In selecting the items that appear on this blog, there’s no particular rhyme or reason. Sometimes I’ll choose to focus on genuinely rare and elusive items, other times go into almost forensic detail in displaying the contents of a particular re-issue or special edition – and on occasions like this, choose something that is not especially rare or unique but just has a little something odd from the more common release.
Cassettes are often one of those things that people could care less for. And with good reason – for a good long while they were (in the UK at any rate) very much the poor relation of the format family – often more expensive than the vinyl LP, but coming with only a a bare minimum of packaging – lyrics? inner sleeve? picture label? poster? gatefold? Nahh… just a simple J-card inlay with nary so much as any picture apart from the front. And more often than not hissy in the sound quality department. Little wonder they had their detractors.
This particular Cure cassette is a prime example of the bare minimum of packaging. (Not, I hasten to add, that the original vinyl LP pushed the boat out either, it didn’t even come with an inner lyric sleeve initially.) To be fair though, cassettes did have their moment in the sun for a period in the ’80s with the advent of the Walkman – then fold-out lyrics inserts, chrome quality and extra tracks would regularly be added as enticements.
But what does surprise about this release is the running order. In some simple but bizarre way, the second track from both sides have been swapped over for the cassette in comparison to the vinyl LP. Having lived and breathed with every second of this album on vinyl for a good long while and familiar in an almost intimate way with every note and wail it contains, it was something of a shock at the time to hear this disruption to the flow I’d come to know by heart. The trailing synthesizer fade of ‘A Reflection’ here is followed not by the rapid, minimal drum beat and glassy harmonics guitar intro of ‘A Play For Today’ but instead the shrouded synth intro and reverb-drenched guitar intro of ‘A Forest’.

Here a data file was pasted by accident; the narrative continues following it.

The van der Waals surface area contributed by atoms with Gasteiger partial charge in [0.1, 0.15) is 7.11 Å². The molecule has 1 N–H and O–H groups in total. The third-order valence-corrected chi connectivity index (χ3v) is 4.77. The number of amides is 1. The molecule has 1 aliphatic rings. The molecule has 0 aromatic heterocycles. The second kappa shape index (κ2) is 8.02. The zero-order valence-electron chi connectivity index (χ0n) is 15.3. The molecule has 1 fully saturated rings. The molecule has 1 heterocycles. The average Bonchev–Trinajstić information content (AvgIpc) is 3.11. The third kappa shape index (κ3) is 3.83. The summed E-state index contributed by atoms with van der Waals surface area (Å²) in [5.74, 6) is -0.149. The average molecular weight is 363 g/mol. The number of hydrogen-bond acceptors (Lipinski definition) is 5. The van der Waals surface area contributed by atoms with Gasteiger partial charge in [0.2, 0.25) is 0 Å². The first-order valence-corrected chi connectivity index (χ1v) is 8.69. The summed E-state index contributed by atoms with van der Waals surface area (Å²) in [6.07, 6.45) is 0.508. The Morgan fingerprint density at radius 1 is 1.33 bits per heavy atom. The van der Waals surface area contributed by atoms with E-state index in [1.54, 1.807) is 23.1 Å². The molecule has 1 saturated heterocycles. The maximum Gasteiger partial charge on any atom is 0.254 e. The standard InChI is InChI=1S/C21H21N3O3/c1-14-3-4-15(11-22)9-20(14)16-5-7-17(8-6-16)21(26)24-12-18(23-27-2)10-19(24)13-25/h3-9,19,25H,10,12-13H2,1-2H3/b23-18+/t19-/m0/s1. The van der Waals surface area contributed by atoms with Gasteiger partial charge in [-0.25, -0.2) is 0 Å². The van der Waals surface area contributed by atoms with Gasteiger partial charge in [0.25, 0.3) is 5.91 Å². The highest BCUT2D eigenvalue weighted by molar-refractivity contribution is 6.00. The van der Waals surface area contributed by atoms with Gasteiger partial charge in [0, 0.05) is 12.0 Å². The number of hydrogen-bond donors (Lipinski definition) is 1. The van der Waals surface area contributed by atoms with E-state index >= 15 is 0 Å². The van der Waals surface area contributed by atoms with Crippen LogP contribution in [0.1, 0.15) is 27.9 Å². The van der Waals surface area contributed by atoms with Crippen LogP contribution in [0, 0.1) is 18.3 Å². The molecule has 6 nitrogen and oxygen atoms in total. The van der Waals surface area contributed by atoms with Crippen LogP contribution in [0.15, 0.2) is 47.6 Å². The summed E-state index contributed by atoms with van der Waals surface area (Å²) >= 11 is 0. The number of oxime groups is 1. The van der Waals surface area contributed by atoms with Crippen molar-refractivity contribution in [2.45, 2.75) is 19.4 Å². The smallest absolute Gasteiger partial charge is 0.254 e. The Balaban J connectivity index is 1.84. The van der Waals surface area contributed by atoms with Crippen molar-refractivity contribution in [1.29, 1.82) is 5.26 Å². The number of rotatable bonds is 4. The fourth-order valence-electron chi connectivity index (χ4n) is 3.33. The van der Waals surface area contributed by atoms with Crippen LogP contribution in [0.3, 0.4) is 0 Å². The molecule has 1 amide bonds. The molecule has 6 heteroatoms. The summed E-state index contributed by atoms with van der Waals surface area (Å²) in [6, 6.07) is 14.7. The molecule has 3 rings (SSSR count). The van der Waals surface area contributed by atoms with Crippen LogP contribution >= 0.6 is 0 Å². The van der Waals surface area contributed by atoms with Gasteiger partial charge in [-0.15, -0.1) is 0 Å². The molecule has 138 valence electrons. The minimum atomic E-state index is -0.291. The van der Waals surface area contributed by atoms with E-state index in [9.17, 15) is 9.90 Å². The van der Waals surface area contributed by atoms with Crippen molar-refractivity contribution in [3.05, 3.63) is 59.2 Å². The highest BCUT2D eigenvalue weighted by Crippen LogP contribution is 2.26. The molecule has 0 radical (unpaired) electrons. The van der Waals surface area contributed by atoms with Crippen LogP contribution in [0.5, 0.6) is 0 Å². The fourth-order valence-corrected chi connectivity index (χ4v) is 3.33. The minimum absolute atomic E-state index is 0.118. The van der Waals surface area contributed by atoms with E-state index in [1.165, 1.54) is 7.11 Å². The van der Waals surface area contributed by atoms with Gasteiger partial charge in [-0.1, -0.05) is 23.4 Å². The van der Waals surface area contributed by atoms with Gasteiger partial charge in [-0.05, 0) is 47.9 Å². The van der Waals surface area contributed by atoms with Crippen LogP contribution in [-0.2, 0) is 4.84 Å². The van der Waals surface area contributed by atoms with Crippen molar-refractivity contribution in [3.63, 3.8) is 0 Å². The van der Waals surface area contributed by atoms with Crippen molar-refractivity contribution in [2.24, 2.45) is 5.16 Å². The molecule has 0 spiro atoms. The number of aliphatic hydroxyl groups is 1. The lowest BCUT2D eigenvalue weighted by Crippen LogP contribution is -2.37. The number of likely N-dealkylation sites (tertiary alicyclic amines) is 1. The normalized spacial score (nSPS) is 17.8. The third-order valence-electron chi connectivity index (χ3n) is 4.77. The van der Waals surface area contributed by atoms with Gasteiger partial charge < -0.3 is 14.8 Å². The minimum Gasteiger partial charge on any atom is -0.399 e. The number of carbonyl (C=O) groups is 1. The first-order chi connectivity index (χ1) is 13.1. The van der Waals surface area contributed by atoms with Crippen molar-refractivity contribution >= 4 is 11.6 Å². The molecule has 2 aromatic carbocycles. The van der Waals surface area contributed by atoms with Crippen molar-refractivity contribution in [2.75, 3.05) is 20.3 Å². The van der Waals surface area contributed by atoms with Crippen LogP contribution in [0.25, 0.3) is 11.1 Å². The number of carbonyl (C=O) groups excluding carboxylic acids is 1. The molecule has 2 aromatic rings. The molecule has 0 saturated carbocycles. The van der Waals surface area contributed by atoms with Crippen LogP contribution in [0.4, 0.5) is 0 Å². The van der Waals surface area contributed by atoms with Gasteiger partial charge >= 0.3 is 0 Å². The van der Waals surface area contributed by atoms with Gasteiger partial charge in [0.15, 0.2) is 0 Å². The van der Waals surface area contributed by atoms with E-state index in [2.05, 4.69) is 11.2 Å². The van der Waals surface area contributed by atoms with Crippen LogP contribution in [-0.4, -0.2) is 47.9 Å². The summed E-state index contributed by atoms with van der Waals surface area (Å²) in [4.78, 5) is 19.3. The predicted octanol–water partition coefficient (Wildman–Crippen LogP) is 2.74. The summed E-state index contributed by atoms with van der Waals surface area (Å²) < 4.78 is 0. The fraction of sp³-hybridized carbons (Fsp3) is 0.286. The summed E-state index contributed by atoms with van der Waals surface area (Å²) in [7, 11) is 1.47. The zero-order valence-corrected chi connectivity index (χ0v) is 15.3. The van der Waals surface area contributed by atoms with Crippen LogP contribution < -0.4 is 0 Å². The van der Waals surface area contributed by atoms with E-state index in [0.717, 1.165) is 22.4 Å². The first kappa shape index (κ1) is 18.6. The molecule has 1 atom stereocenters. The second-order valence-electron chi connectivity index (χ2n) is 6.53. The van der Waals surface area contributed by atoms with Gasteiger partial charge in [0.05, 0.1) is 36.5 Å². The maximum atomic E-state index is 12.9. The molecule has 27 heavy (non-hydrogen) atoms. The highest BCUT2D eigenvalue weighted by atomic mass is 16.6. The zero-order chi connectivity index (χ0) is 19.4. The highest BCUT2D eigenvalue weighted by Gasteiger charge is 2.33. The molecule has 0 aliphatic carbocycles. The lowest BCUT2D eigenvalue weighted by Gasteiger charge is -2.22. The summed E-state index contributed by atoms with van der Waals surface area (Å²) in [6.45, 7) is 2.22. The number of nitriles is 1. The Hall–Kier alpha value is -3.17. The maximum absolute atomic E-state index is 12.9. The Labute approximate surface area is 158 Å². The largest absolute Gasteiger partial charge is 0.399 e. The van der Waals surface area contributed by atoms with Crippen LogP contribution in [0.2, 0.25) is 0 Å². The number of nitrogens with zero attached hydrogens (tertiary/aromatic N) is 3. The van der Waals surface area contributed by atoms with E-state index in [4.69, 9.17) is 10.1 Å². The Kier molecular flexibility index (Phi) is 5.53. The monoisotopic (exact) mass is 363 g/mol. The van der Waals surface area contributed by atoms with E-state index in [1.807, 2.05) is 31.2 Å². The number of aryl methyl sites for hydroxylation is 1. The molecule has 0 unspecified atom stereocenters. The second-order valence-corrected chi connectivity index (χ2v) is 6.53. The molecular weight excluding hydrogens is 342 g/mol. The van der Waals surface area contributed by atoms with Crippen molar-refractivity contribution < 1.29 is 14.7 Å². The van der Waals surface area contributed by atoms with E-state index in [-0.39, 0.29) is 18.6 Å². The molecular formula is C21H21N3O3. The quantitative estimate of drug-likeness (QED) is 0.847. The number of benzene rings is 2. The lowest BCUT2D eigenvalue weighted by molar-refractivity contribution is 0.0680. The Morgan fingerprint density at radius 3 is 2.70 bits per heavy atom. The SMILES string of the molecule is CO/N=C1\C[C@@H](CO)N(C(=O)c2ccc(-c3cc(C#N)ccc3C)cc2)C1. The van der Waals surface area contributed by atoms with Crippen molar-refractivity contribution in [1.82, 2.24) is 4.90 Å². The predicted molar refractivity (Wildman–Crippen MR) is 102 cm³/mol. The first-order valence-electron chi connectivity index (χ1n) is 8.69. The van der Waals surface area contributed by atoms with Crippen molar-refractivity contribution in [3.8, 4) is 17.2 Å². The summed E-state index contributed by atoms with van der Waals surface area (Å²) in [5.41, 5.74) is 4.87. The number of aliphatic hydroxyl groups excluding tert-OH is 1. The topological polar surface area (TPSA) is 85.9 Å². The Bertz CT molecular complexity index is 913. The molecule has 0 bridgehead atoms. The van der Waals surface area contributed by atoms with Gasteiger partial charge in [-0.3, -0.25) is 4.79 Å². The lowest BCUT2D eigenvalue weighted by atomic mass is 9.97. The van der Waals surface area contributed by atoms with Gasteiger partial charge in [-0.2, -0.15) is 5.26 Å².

Similarly, side two’s phantasmic piano breakdown that is ‘The Final Sound’ segues not into the similarly minimal synth intro of ‘A Forest’ but jolts suddenly to the urgent beat of ‘A Play For Today’. Small differences you’d think, but it changes the flow of the album so much. Probably all rather twee to comment on such a thing in this world of downloads and shuffle of the digital era, some might say, where the very concept of an album has become redundant and ‘choice’ reigns supreme. But if an album means something to you, these are the kind of things that are significant. Same goes for those albums released on foreign shores where liberties are taken with the running order, resulting in very different definitions of the album depending on your part of the globe. But that’s another story…